Atherosclerosis leads to narrowing and occlusion of coronary arteries, resulting in inadequate oxygen supply for maintenance of normal oxidative metabolism. To avoid profound ischaemia and subsequent necrosis of cardiomyocytes, blood flow has to be restored by means of thrombolysis, percutaneous coronary intervention, or surgical revascularisation. Besides restoring oxygen supply to the cells, introduction of molecular oxygen to the ischaemic tissue results in a spectrum of unfavourable events, termed altogether as reperfusion injury. Exposure to hyperoxia for a limited time before ischaemia induces a low-grade oxidative stress and evokes an (ischaemic) preconditioning-like effect in the myocardium, which protects the heart from subsequent injury. This review addresses the effects of pretreatment by hyperoxia both in experimental and clinical setting.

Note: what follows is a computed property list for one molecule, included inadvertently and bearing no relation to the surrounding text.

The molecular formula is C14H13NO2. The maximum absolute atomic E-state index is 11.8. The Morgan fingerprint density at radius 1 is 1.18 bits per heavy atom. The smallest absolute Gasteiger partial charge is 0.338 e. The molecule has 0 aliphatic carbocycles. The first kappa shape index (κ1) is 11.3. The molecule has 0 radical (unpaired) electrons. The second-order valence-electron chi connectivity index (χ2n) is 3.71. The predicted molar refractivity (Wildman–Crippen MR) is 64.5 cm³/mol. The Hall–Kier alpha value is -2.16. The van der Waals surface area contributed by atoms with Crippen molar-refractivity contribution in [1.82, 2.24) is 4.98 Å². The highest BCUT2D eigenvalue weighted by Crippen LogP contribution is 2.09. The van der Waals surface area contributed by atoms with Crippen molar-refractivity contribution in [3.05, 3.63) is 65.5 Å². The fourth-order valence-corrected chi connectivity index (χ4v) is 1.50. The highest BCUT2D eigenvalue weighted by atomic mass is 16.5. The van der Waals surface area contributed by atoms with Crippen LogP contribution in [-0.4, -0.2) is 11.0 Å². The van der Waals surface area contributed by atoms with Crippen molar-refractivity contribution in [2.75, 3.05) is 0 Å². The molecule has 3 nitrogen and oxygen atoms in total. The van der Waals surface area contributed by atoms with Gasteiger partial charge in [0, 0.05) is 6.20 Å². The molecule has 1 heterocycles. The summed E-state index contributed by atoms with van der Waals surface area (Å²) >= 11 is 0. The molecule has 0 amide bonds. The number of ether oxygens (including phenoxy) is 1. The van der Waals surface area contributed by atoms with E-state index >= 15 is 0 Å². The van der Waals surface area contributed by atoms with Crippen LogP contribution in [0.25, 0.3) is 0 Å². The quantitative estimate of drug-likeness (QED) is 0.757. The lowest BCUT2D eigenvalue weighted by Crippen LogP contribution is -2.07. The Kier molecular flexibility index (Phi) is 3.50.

Keywords: Hyperoxia, preconditioning, myocardium, hyperbaric oxygenation, ischaemia-reperfusion injury, oxidative stress, reactive oxygen species
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